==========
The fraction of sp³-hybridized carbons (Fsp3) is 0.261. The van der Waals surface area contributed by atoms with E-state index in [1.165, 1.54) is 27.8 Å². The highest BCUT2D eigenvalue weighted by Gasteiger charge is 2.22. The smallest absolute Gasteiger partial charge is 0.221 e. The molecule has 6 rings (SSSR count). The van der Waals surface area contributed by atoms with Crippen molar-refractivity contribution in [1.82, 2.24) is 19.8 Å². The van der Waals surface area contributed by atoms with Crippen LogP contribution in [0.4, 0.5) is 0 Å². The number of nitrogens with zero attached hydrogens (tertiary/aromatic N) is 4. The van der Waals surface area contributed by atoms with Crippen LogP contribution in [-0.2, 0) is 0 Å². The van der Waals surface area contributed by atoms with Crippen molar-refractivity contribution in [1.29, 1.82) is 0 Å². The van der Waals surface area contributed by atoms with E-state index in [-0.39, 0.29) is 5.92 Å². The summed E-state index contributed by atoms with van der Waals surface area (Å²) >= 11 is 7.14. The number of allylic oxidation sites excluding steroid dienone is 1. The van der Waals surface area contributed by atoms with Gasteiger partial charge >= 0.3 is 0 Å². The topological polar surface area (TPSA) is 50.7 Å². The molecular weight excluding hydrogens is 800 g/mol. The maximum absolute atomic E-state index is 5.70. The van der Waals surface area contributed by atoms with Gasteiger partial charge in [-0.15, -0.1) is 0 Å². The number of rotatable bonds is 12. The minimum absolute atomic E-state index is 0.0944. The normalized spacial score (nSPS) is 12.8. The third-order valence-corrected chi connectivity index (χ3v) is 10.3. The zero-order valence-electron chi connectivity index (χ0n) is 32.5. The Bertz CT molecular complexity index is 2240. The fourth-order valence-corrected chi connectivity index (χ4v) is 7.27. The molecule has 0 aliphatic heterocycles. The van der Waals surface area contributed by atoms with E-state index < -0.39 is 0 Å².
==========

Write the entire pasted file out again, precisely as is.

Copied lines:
The fraction of sp³-hybridized carbons (Fsp3) is 0.261. The van der Waals surface area contributed by atoms with E-state index in [1.165, 1.54) is 27.8 Å². The highest BCUT2D eigenvalue weighted by Gasteiger charge is 2.22. The smallest absolute Gasteiger partial charge is 0.221 e. The molecule has 6 rings (SSSR count). The van der Waals surface area contributed by atoms with Crippen molar-refractivity contribution in [1.82, 2.24) is 19.8 Å². The van der Waals surface area contributed by atoms with Crippen LogP contribution in [0.4, 0.5) is 0 Å². The number of nitrogens with zero attached hydrogens (tertiary/aromatic N) is 4. The van der Waals surface area contributed by atoms with Crippen LogP contribution in [-0.2, 0) is 0 Å². The van der Waals surface area contributed by atoms with Crippen molar-refractivity contribution in [1.29, 1.82) is 0 Å². The van der Waals surface area contributed by atoms with E-state index in [-0.39, 0.29) is 5.92 Å². The summed E-state index contributed by atoms with van der Waals surface area (Å²) >= 11 is 7.14. The number of allylic oxidation sites excluding steroid dienone is 1. The van der Waals surface area contributed by atoms with Gasteiger partial charge >= 0.3 is 0 Å². The topological polar surface area (TPSA) is 50.7 Å². The molecular weight excluding hydrogens is 800 g/mol. The maximum absolute atomic E-state index is 5.70. The van der Waals surface area contributed by atoms with Gasteiger partial charge in [-0.15, -0.1) is 0 Å². The number of rotatable bonds is 12. The minimum absolute atomic E-state index is 0.0944. The normalized spacial score (nSPS) is 12.8. The third-order valence-corrected chi connectivity index (χ3v) is 10.3. The zero-order valence-electron chi connectivity index (χ0n) is 32.5. The Bertz CT molecular complexity index is 2240. The fourth-order valence-corrected chi connectivity index (χ4v) is 7.27. The molecule has 0 aliphatic heterocycles. The van der Waals surface area contributed by atoms with E-state index < -0.39 is 0 Å².